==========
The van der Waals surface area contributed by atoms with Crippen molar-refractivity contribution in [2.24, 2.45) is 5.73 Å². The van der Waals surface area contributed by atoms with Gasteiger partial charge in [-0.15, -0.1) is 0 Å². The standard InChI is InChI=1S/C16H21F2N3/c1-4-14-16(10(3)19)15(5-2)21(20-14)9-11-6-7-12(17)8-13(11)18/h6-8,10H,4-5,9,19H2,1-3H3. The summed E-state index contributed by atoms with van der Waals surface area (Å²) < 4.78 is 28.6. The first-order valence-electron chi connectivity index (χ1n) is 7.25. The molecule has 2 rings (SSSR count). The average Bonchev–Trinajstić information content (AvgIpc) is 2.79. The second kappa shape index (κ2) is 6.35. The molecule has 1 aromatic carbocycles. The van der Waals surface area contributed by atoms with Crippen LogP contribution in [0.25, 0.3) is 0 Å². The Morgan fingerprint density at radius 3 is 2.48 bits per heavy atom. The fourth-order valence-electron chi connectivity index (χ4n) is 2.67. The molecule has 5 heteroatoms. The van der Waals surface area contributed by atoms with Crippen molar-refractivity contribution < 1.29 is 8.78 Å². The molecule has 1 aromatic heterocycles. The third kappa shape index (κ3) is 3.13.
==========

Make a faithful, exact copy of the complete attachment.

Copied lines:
The van der Waals surface area contributed by atoms with Crippen molar-refractivity contribution in [2.24, 2.45) is 5.73 Å². The van der Waals surface area contributed by atoms with Gasteiger partial charge in [-0.15, -0.1) is 0 Å². The standard InChI is InChI=1S/C16H21F2N3/c1-4-14-16(10(3)19)15(5-2)21(20-14)9-11-6-7-12(17)8-13(11)18/h6-8,10H,4-5,9,19H2,1-3H3. The summed E-state index contributed by atoms with van der Waals surface area (Å²) < 4.78 is 28.6. The first-order valence-electron chi connectivity index (χ1n) is 7.25. The molecule has 2 rings (SSSR count). The average Bonchev–Trinajstić information content (AvgIpc) is 2.79. The second kappa shape index (κ2) is 6.35. The molecule has 1 aromatic carbocycles. The van der Waals surface area contributed by atoms with Crippen LogP contribution in [0.25, 0.3) is 0 Å². The Morgan fingerprint density at radius 3 is 2.48 bits per heavy atom. The fourth-order valence-electron chi connectivity index (χ4n) is 2.67. The molecule has 5 heteroatoms. The van der Waals surface area contributed by atoms with Crippen molar-refractivity contribution < 1.29 is 8.78 Å². The molecule has 1 aromatic heterocycles. The third kappa shape index (κ3) is 3.13.